Additionally, the Cardinals, who run a spread-option offense very similar to that of Ohio State, began to manipulate the Clemson coverage structure to open up running lanes. By placing three receivers to one side against 'Quarters,' the #3 (third-most inside) receiver pulls the inside linebacker out of the box in pass coverage, forcing the safety to the opposite side to replace him in run support.

By pulling the linebacker out of the box and running to the opposite side of the optioned weak-side end and filling safety, the Cardinals have five blockers to clear the way against only four defenders. None of the Clemson defenders is wrong on this play, as they're simply covering their proper assignment, yet Louisville managed to manipulate this coverage structure perfectly.

For Venables and the Tigers, the outcome of such breakdowns tends to simply lead to more blitzing. Such a philosophy stems from Venables' long tenure as Bob Stoops' assistant at Oklahoma, helping turn the Sooners into a national power. The first bullet of the Sooners' defensive philosophy clearly came with Venables to the Carolinas:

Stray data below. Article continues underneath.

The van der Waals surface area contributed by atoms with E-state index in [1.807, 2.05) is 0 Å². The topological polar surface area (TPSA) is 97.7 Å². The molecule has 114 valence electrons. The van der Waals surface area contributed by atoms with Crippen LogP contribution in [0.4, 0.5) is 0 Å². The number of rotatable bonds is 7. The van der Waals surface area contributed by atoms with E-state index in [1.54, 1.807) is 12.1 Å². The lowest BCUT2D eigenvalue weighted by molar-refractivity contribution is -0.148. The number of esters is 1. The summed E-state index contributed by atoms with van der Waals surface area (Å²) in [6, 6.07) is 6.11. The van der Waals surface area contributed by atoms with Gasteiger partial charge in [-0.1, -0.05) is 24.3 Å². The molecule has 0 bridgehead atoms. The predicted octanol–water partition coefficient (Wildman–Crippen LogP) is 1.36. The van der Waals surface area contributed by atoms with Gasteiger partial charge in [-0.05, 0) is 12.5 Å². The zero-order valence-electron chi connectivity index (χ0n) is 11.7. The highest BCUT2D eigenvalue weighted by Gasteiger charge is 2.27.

Stop the offense immediately; - Dictate to the offense & make them react to us. We play to set our offense up with good field position. We want average 4.5 snaps per possession for the season, 50% of those should be 3 and out.

After watching the Clemson defense for weeks in preparation for the CFP semifinal, the idea that Venables' unit tries to"Dictate to the offense & make them react to us," comes through loud and clear. The Tigers will not sit back and let someone else choose how the game will be played, they'll blitz, switch up alignments, swap personnel, and throw out nearly every coverage under the sun to keep you off balance.

But such an aggressive approach leaves the Tigers without a schematic foundation upon which they can rely. Buckeye coordinators Ed Warinner and Tim Beck will need to pull every rabbit out of their hat to punch back and keep the Tigers off-balance with new formations and motions, just as they did against Venables' former boss in Norman.

Against a player as physically gifted as Tankerley, the best response is to constantly make him think about where he needs to be, as opposed to simply allowing him to react. The more the Buckeyes can force the Tigers to stop, think, and adjust in Venables' complicated scheme, the more likely they'll be to find the end zone.